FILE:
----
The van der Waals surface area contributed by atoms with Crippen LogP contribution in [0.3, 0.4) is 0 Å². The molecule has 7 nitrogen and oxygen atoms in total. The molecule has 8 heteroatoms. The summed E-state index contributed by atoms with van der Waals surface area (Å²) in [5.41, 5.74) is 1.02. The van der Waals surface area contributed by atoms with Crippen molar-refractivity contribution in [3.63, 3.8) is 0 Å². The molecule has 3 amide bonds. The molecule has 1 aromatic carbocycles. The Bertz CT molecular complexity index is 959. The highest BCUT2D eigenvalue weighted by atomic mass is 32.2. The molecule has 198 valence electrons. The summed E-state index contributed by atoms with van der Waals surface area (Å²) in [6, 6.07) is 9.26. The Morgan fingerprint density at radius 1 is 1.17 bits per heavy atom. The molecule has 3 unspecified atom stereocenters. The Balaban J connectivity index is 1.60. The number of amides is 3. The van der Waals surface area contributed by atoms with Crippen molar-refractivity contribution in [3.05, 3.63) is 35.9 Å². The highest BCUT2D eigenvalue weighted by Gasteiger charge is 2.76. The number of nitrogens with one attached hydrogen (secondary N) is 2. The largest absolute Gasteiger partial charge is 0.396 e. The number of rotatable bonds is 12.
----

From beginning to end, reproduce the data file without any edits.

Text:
The van der Waals surface area contributed by atoms with Crippen LogP contribution in [0.3, 0.4) is 0 Å². The molecule has 7 nitrogen and oxygen atoms in total. The molecule has 8 heteroatoms. The summed E-state index contributed by atoms with van der Waals surface area (Å²) in [5.41, 5.74) is 1.02. The van der Waals surface area contributed by atoms with Crippen molar-refractivity contribution in [3.63, 3.8) is 0 Å². The molecule has 3 amide bonds. The molecule has 1 aromatic carbocycles. The Bertz CT molecular complexity index is 959. The highest BCUT2D eigenvalue weighted by atomic mass is 32.2. The molecule has 198 valence electrons. The summed E-state index contributed by atoms with van der Waals surface area (Å²) in [6, 6.07) is 9.26. The Morgan fingerprint density at radius 1 is 1.17 bits per heavy atom. The molecule has 3 unspecified atom stereocenters. The Balaban J connectivity index is 1.60. The number of amides is 3. The van der Waals surface area contributed by atoms with Crippen molar-refractivity contribution in [3.05, 3.63) is 35.9 Å². The highest BCUT2D eigenvalue weighted by Gasteiger charge is 2.76. The number of nitrogens with one attached hydrogen (secondary N) is 2. The largest absolute Gasteiger partial charge is 0.396 e. The number of rotatable bonds is 12.